Philosophical roots

Printer-friendly version

Functional Contextualism

ACT is rooted in the pragmatic philosophy of functional contextualism, a specific variety of contextualism that has as its goal the prediction and influence of events, with precision, scope and depth. Contextualism views psychological events as ongoing actions of the whole organism interacting in and with historically and situationally defined contexts. These actions are whole events that can only be broken up for pragmatic purposes, not ontologically.

Because goals specify how to apply the pragmatic truth criterion of contextualism, functional contextualism differs from other varieties of contextualism that have other goals. ACT thus shares common philosophical roots with constructivism, narrative psychology, dramaturgy, social constructionism, feminist psychology, Marxist psychology, and other contextualistic approaches, but its unique goals leads to different qualities and different empirical results than these more descriptive forms of contextualism, seeking as they do a personal appreciation of the complexity of the whole rather than prediction and influence per se.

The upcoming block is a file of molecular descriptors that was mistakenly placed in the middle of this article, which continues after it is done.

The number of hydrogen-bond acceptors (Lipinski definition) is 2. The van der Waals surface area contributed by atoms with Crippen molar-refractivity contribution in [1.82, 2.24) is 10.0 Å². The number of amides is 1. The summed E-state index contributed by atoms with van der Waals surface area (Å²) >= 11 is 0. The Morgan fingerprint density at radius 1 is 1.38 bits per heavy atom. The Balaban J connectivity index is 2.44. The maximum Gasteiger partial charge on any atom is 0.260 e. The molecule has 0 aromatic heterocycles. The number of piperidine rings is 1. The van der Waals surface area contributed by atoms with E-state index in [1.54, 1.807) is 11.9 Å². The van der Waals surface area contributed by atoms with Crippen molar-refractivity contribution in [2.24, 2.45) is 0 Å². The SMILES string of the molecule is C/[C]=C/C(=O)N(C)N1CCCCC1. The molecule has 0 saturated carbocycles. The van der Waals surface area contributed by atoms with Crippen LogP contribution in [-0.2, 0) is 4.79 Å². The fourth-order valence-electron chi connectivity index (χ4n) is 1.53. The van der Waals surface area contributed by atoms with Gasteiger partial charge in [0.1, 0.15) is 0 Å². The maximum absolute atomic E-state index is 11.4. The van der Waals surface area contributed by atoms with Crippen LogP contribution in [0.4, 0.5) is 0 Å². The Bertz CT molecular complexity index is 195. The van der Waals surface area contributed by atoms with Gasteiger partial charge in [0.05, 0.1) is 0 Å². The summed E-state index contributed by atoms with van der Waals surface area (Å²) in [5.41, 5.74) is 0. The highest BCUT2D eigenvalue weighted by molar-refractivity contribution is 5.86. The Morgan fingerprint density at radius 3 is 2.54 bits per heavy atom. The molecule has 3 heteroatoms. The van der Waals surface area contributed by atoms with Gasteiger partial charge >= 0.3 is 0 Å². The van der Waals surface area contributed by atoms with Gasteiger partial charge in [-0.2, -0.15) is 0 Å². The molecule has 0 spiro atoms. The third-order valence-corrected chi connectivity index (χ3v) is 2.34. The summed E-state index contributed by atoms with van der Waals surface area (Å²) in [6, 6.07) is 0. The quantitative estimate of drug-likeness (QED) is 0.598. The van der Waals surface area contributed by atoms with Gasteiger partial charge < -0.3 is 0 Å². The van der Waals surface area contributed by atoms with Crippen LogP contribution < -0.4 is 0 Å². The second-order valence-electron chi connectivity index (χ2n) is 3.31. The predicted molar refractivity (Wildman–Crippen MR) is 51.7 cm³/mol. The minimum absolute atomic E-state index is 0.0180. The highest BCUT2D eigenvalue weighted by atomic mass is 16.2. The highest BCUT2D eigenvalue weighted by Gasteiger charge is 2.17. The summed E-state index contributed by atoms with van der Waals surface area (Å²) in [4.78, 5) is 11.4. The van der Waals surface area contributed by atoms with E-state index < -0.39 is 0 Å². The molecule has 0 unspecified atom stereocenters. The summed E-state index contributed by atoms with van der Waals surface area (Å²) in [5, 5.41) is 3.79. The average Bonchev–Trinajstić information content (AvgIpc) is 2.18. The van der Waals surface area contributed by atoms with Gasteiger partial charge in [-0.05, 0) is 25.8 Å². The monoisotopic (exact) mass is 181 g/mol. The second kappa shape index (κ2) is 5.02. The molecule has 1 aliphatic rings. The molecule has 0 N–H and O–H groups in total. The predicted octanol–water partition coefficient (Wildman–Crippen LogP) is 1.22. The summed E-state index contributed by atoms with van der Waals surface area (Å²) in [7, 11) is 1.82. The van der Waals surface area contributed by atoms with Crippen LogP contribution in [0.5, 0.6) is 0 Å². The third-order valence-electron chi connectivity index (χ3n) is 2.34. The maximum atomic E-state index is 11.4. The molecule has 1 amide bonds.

ACT itself reflects its philosophical roots in several ways. ACT emphasizes workability as a truth criterion, and chosen values as the necessary precursor to the assessment of workability because values specify the criteria for the application of workability. Its causal analyses are limited to events that are directly manipulable, and thus it has a consciously contextualistic focus. From such a perspective, thoughts and feelings do not cause other actions, except as regulated by context.

Therefore, it is possible to go beyond attempting to change thoughts or feelings so as to change overt behavior, to changing the context that causally links these psychological domains.

Further information on functional contextualism is available here

Comments

Pragmatism

Hi,